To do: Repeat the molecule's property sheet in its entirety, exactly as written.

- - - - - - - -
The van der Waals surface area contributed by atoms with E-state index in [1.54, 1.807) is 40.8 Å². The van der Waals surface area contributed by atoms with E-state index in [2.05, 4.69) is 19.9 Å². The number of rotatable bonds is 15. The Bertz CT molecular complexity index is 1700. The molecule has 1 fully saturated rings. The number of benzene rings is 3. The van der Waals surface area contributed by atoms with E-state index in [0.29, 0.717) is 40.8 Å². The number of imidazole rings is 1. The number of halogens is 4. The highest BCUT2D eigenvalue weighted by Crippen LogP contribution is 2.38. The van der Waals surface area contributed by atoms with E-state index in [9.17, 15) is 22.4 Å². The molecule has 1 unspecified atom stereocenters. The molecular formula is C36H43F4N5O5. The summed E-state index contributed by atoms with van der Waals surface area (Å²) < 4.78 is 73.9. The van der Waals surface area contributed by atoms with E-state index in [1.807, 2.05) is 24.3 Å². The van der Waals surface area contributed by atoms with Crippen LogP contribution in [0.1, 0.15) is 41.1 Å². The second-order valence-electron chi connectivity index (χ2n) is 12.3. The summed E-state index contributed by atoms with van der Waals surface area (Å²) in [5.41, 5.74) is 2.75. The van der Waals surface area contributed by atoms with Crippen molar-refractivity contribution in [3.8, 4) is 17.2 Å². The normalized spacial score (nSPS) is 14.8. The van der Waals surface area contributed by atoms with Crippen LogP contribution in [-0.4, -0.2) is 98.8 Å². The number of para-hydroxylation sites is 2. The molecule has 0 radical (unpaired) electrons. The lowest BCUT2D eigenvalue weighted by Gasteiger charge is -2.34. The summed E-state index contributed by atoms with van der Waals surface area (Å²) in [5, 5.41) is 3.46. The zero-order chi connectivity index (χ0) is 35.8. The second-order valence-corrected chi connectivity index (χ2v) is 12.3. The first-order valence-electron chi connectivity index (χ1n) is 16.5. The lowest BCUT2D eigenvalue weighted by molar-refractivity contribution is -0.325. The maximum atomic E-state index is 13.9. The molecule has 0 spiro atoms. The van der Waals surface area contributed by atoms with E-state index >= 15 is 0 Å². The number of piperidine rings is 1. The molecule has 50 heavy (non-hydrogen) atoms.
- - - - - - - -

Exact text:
The van der Waals surface area contributed by atoms with E-state index in [1.54, 1.807) is 40.8 Å². The van der Waals surface area contributed by atoms with E-state index in [2.05, 4.69) is 19.9 Å². The number of rotatable bonds is 15. The Bertz CT molecular complexity index is 1700. The molecule has 1 fully saturated rings. The number of benzene rings is 3. The van der Waals surface area contributed by atoms with E-state index in [0.29, 0.717) is 40.8 Å². The number of imidazole rings is 1. The number of halogens is 4. The highest BCUT2D eigenvalue weighted by Crippen LogP contribution is 2.38. The van der Waals surface area contributed by atoms with E-state index in [9.17, 15) is 22.4 Å². The molecule has 1 unspecified atom stereocenters. The molecular formula is C36H43F4N5O5. The summed E-state index contributed by atoms with van der Waals surface area (Å²) < 4.78 is 73.9. The van der Waals surface area contributed by atoms with E-state index in [1.807, 2.05) is 24.3 Å². The van der Waals surface area contributed by atoms with Crippen LogP contribution in [0.1, 0.15) is 41.1 Å². The second-order valence-electron chi connectivity index (χ2n) is 12.3. The summed E-state index contributed by atoms with van der Waals surface area (Å²) in [5.41, 5.74) is 2.75. The van der Waals surface area contributed by atoms with Crippen molar-refractivity contribution in [3.8, 4) is 17.2 Å². The normalized spacial score (nSPS) is 14.8. The van der Waals surface area contributed by atoms with Crippen LogP contribution in [-0.4, -0.2) is 98.8 Å². The number of para-hydroxylation sites is 2. The molecule has 0 radical (unpaired) electrons. The lowest BCUT2D eigenvalue weighted by Gasteiger charge is -2.34. The summed E-state index contributed by atoms with van der Waals surface area (Å²) in [5, 5.41) is 3.46. The zero-order chi connectivity index (χ0) is 35.8. The second-order valence-corrected chi connectivity index (χ2v) is 12.3. The first-order valence-electron chi connectivity index (χ1n) is 16.5. The lowest BCUT2D eigenvalue weighted by molar-refractivity contribution is -0.325. The maximum atomic E-state index is 13.9. The molecule has 0 spiro atoms. The van der Waals surface area contributed by atoms with E-state index >= 15 is 0 Å². The number of piperidine rings is 1. The molecule has 50 heavy (non-hydrogen) atoms.